Friday, July 27, 2012

TSA Tyranny Stacking

Consider the following -
Citizen journalist Julio Rausseo, a roaming correspondent for, was labeled a “terrorist” and threatened with arrest for filming a TSA checkpoint at the Union train station in Chicago.

An Amtrack police official confronted Rausseo, telling him that the government had sent them video of him filming the checkpoints, warning them to look out for people filming the station. A week after Rausseo filmed the TSA, Amtrack identified the reporter eating at restaurant inside Union Station and confronted him. That conversation is recorded in the following video:

“I’m telling you to your face, do not video tape us,” the Amtrack officer can be heard telling Rausseo in the video. “If you come beyond that point… if you come like you did before, you’re going to jail, Sir. Because it could be used for terrorist activity. Right now, you’re in violation.”

When Rausseo objected that he was a reporter and not a terrorist, the employee asked: “Did you approach us and ask to take video?”

When the reporter responded, “I didn’t think I had to. I thought this was America,” the Amtrack police official told him, “No, America nothing. You know better.”

The incident continued, with the employee demanding his ID and claiming that illegal activity had taken place, before admitting, incredibly, that the company had been sent video of Rausseo filming the checkpoint. Clearly, the company keeping tabs on such “trouble makers.”

“And the video didn’t even come… it came from the government. They sent it to us because now somebody is taking pictures of us doing our activity,” the Amtrack officer finally admitted.
I love discussing the origins of 'authority' with people. It's an incredibly fun topic and makes all sorts of individuals squirm intensely under its demands. Usually it goes something like this -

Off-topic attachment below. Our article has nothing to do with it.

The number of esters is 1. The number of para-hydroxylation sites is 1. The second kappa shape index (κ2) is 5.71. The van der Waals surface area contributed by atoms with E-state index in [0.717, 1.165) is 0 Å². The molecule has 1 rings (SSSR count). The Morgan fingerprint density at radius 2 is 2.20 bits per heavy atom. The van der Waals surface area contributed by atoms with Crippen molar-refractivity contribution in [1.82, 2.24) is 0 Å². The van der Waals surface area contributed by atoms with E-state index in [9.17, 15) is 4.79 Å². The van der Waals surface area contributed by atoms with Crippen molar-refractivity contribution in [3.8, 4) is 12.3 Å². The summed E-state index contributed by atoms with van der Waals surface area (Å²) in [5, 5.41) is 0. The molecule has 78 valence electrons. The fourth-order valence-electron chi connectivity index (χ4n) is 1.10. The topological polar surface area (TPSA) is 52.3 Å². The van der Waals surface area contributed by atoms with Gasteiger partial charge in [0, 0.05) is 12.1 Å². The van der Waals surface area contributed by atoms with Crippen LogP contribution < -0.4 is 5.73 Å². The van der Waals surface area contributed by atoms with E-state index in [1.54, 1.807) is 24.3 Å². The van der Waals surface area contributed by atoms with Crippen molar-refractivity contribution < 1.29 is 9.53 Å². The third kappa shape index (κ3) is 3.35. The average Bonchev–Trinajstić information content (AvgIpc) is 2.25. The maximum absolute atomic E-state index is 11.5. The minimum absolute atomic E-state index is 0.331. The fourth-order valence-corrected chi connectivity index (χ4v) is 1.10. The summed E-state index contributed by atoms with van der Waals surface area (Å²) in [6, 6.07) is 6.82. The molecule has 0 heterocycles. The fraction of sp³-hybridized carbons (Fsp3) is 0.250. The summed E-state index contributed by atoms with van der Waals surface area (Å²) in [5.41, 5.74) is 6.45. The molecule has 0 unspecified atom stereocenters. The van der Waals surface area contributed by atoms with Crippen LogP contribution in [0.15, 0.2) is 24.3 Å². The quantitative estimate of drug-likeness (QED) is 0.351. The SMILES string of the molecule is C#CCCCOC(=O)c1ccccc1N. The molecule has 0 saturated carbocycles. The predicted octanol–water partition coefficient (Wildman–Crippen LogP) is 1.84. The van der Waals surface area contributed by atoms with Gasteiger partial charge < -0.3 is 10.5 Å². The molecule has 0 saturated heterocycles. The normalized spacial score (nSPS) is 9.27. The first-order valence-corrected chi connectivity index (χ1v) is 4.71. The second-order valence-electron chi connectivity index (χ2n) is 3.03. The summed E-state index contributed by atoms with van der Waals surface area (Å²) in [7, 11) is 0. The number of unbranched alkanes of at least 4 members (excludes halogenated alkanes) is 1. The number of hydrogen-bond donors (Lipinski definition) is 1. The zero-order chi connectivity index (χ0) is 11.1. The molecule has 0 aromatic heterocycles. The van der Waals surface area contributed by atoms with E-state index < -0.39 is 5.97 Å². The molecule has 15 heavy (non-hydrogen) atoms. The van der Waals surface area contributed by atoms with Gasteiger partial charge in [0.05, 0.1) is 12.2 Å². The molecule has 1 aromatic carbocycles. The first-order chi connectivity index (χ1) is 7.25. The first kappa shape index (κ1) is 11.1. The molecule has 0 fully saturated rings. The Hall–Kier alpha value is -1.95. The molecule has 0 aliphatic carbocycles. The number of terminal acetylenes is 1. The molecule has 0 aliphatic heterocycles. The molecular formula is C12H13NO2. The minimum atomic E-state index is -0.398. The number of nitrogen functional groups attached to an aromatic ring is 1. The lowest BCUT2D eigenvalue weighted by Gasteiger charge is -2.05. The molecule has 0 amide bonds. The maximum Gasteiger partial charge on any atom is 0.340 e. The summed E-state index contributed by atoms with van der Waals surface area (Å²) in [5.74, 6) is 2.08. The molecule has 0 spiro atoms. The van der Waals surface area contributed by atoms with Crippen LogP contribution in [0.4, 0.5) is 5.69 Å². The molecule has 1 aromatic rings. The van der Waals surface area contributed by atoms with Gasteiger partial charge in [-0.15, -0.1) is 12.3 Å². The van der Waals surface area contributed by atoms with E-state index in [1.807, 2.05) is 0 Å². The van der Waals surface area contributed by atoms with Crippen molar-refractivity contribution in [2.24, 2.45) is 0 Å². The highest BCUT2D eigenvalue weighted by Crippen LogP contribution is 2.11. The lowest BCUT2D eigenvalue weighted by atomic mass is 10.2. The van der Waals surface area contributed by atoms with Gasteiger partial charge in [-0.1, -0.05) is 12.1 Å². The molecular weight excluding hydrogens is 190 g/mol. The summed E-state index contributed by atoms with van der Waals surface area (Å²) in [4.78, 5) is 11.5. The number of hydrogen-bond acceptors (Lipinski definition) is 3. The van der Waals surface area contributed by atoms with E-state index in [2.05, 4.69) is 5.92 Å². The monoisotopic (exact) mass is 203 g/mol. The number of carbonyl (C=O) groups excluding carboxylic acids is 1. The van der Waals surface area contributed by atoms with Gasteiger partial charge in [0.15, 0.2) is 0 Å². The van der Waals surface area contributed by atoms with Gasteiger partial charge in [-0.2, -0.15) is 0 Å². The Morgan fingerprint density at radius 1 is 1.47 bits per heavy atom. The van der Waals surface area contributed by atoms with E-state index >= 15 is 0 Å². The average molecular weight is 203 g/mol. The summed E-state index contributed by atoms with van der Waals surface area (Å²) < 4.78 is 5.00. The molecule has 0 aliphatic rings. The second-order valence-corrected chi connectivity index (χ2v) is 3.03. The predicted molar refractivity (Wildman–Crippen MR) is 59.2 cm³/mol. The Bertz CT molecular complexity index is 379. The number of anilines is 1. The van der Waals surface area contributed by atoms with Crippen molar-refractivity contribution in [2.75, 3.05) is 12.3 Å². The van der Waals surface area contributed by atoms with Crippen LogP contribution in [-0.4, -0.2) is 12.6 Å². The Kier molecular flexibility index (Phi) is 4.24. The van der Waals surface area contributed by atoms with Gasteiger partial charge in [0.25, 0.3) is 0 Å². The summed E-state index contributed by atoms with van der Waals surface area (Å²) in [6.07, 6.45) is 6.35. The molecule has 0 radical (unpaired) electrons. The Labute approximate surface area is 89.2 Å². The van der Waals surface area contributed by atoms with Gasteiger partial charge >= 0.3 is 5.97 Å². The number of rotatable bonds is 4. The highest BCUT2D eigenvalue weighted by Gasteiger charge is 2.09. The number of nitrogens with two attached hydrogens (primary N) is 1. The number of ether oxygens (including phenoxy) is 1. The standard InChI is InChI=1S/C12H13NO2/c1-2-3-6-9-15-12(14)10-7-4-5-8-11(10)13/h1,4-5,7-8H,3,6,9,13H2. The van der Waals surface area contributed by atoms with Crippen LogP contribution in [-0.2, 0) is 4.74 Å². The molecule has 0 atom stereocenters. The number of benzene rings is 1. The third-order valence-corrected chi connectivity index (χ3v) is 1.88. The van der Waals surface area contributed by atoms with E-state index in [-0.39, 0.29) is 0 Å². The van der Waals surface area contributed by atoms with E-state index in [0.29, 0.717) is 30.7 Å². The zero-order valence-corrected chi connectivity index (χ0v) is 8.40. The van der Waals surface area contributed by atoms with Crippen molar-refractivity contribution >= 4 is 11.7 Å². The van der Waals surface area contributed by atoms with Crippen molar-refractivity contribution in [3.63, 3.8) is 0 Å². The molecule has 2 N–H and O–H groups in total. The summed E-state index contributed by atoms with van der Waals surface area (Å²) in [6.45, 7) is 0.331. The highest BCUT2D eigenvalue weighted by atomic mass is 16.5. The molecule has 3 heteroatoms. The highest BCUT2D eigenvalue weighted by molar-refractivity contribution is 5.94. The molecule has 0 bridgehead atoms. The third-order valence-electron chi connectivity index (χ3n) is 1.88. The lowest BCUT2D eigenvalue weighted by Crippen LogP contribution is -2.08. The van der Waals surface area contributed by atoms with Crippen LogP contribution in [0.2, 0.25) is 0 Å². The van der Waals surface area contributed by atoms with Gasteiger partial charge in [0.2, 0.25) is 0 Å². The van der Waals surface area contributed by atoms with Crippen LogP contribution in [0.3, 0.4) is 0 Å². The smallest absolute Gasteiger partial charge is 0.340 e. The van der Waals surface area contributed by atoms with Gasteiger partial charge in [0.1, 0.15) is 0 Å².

The Real Effect - Where did that individual get his authority from?
Other party - What do you mean? They are authorities.
TRE - Yes, they are called that, but their authority had to originate somewhere. Say the Constitution...
OP - (stunned silence)

You see, the problem inherit in the presiding view of authority is that it really has no source, no origin. Literally, the authorities are often imposters. They appoint themselves as authorities on something and then festoon upon themselves new powers. This is one of the ongoing problems with the European Union presently. An argument from them would look something like this -
  • I am Authority Figure A. And by virtue of my office, I hold AF power A. 
  • I will now declare by the use of AF power A, that I now possess AF Power B as well. (It is a good idea after all.)
  • Behold my new title Authority Figure AB! As such, I now grant myself even more powers....

Such is this case in the example article above. Tyrants often becomes so enamored with their own power that they often grant themselves more power that often conflicts with other powers. Let's look at a few points.
  • Since when does the 4th Amendment have limits?
  • Where does the TSA derive it's right to police individuals at a train station?
  • Filming an activity may be considered potential terrorist activity, but it is not a crime.
  • Does the entity filming the people filming the TSA commit potential terrorism when they engage in filming to catch potential terrorism?
  • Since when did the TSA's powers extend to arresting people AND sending them to jail?
  • When the 'official' stated that reporter was ' volation...', notice how the TSA doesn't cite what he is violation of. Perhaps a rule that the TSA has? (Note, rules apply to the TSA, NOT the general public.)
So, to summarize - The government derived a power through the Constitution, which itself prohibits these kinds of searches, the right to commit a potential terrorist activity  to prevent citizens from committing a potential terrorist activity and in doing so threatens a suspect of "violating" something which warrants jail.

Yeah, that is what we like to call...messed up.

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